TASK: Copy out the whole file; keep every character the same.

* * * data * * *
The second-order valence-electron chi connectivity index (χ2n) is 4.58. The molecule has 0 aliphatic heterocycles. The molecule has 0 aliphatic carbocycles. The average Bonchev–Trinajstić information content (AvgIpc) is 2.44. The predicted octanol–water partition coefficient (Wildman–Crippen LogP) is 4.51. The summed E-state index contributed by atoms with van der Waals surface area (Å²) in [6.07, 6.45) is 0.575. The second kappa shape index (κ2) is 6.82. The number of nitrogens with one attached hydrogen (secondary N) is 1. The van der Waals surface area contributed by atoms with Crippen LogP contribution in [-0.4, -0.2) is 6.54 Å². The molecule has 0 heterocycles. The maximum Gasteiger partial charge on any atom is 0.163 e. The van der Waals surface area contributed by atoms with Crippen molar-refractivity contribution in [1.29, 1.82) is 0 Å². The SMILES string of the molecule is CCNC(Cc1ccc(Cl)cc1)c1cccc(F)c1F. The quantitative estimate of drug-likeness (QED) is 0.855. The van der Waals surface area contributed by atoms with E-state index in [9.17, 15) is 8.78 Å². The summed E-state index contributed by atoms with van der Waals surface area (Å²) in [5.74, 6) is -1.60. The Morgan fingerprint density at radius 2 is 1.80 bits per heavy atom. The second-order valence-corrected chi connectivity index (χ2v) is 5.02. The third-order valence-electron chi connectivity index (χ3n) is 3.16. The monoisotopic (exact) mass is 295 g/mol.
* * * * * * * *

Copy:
The second-order valence-electron chi connectivity index (χ2n) is 4.58. The molecule has 0 aliphatic heterocycles. The molecule has 0 aliphatic carbocycles. The average Bonchev–Trinajstić information content (AvgIpc) is 2.44. The predicted octanol–water partition coefficient (Wildman–Crippen LogP) is 4.51. The summed E-state index contributed by atoms with van der Waals surface area (Å²) in [6.07, 6.45) is 0.575. The second kappa shape index (κ2) is 6.82. The number of nitrogens with one attached hydrogen (secondary N) is 1. The van der Waals surface area contributed by atoms with Crippen LogP contribution in [-0.4, -0.2) is 6.54 Å². The molecule has 0 heterocycles. The maximum Gasteiger partial charge on any atom is 0.163 e. The van der Waals surface area contributed by atoms with Crippen molar-refractivity contribution in [1.29, 1.82) is 0 Å². The SMILES string of the molecule is CCNC(Cc1ccc(Cl)cc1)c1cccc(F)c1F. The quantitative estimate of drug-likeness (QED) is 0.855. The van der Waals surface area contributed by atoms with E-state index in [9.17, 15) is 8.78 Å². The summed E-state index contributed by atoms with van der Waals surface area (Å²) in [5.74, 6) is -1.60. The Morgan fingerprint density at radius 2 is 1.80 bits per heavy atom. The second-order valence-corrected chi connectivity index (χ2v) is 5.02. The third-order valence-electron chi connectivity index (χ3n) is 3.16. The monoisotopic (exact) mass is 295 g/mol.